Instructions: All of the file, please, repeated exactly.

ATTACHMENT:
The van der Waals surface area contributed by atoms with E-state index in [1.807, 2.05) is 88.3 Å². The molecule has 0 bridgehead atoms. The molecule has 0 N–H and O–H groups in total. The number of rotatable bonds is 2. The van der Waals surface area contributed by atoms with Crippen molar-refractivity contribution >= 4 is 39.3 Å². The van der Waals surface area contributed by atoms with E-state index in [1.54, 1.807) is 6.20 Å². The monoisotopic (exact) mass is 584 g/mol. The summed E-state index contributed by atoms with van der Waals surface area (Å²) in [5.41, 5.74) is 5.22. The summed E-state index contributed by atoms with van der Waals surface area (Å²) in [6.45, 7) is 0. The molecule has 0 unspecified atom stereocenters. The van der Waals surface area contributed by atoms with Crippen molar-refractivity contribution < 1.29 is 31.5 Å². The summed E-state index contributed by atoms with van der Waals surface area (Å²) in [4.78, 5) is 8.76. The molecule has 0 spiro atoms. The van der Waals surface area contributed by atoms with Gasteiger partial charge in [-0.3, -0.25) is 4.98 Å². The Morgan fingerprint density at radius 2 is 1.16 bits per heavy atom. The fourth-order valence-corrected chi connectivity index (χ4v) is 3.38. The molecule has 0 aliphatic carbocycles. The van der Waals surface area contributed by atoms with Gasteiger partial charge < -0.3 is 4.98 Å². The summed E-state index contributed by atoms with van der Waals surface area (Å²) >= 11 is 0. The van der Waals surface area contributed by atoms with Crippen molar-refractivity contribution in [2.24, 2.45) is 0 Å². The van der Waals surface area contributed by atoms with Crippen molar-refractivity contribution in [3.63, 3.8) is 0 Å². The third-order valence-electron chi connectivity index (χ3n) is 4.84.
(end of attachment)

The van der Waals surface area contributed by atoms with E-state index in [1.807, 2.05) is 88.3 Å². The molecule has 0 bridgehead atoms. The molecule has 0 N–H and O–H groups in total. The number of rotatable bonds is 2. The van der Waals surface area contributed by atoms with Crippen molar-refractivity contribution >= 4 is 39.3 Å². The van der Waals surface area contributed by atoms with E-state index in [1.54, 1.807) is 6.20 Å². The monoisotopic (exact) mass is 584 g/mol. The summed E-state index contributed by atoms with van der Waals surface area (Å²) in [5.41, 5.74) is 5.22. The summed E-state index contributed by atoms with van der Waals surface area (Å²) in [6.45, 7) is 0. The molecule has 0 unspecified atom stereocenters. The van der Waals surface area contributed by atoms with Crippen molar-refractivity contribution < 1.29 is 31.5 Å². The summed E-state index contributed by atoms with van der Waals surface area (Å²) in [4.78, 5) is 8.76. The molecule has 0 spiro atoms. The van der Waals surface area contributed by atoms with Gasteiger partial charge in [-0.3, -0.25) is 4.98 Å². The Morgan fingerprint density at radius 2 is 1.16 bits per heavy atom. The fourth-order valence-corrected chi connectivity index (χ4v) is 3.38. The molecule has 0 aliphatic carbocycles. The van der Waals surface area contributed by atoms with Gasteiger partial charge < -0.3 is 4.98 Å². The summed E-state index contributed by atoms with van der Waals surface area (Å²) >= 11 is 0. The van der Waals surface area contributed by atoms with Crippen molar-refractivity contribution in [2.24, 2.45) is 0 Å². The van der Waals surface area contributed by atoms with Crippen molar-refractivity contribution in [3.63, 3.8) is 0 Å². The third-order valence-electron chi connectivity index (χ3n) is 4.84.